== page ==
Lest we forget

Before dawn tomorrow hundreds of people across the Hills will brave the cold and make the pilgrimage to their local war memorial.
Ninety-nine years after the start of one of the world’s bloodiest wars we will pause to remember those young men who fought and died at Gallipoli, marking the first major military action fought by Australian and NZ troops in WW1.
It is heartening to see the resurgence in numbers at these services.
Many feature school students, who read poems or extracts of letters and diaries from the front, and army cadets who form a catafalque party and stand sentinel at the memorial.
But in our rush to recognise the heroic deeds, mateship and camaraderie of war, we must not risk glorifying some of the most horrific times in our nation’s history.
Perhaps this Anzac Day as we stand in silence we should remember the sacrifices – not just the young lives lost, but also those who returned home irreparably damaged by injury or the shock and horror of what they lived through.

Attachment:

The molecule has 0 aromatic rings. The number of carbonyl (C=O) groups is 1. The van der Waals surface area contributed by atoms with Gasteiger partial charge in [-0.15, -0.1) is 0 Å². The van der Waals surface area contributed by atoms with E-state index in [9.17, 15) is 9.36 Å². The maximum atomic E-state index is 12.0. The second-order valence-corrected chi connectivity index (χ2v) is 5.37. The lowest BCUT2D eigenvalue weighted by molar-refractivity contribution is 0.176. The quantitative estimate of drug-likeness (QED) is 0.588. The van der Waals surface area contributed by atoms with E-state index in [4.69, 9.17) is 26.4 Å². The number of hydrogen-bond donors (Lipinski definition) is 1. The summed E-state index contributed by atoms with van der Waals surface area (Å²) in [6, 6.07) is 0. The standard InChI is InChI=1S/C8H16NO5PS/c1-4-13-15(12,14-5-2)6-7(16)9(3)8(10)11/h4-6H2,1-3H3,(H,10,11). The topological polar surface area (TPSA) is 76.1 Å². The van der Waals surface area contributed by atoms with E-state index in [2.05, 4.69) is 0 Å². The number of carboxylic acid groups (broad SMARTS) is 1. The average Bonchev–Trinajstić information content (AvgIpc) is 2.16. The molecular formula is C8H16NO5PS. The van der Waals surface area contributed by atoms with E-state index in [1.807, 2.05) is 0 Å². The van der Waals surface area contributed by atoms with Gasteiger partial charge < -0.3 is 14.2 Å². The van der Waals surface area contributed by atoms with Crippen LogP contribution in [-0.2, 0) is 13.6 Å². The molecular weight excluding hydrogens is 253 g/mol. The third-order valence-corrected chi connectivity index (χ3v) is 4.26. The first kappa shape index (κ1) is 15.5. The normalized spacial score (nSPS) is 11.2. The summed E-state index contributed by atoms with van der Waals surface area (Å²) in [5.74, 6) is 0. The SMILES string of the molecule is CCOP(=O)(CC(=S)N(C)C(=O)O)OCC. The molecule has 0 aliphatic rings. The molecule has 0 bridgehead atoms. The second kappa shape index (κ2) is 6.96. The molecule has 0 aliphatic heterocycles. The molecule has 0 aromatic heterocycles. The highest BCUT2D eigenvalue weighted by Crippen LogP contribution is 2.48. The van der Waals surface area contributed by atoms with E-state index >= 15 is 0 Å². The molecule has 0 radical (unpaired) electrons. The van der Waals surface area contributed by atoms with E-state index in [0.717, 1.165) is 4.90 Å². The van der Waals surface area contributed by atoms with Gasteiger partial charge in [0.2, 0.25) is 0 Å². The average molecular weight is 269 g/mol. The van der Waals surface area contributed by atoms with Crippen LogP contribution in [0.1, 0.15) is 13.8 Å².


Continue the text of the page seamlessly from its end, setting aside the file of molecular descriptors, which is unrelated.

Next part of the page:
We should remember what the boys and men on the frontline really endured – the terror of scrambling out of trenches to fight the enemy, the cries of agony from the wounded, the sight of watching a mate cut down in front of them.
We should remember the families left behind in Australia for months or even years on end, not knowing whether their husbands, sons, fathers or brothers would return.
We should remember the economic hardship, the food rationing, the countless deaths to diseases such as the Spanish Flu that followed when the troops returned home.
These are some of the true costs of war.
Lest we forget.

Big challenge

The frustration expressed by the Mt Barker Council and the community at a lack of action on developing the proposed Big W site in the town centre is understandable.
It has been years since the land was cleared and sold to Woolworths, and then last year the company withdrew its plan for a major shopping complex after criticism from the council’s planners.
As the last major undeveloped site in the town centre, there is an eagerness from the community to see something happen there.
But it is also important that the town gets the quality of development its residents deserve.
While that may take time, it should be worth the wait.

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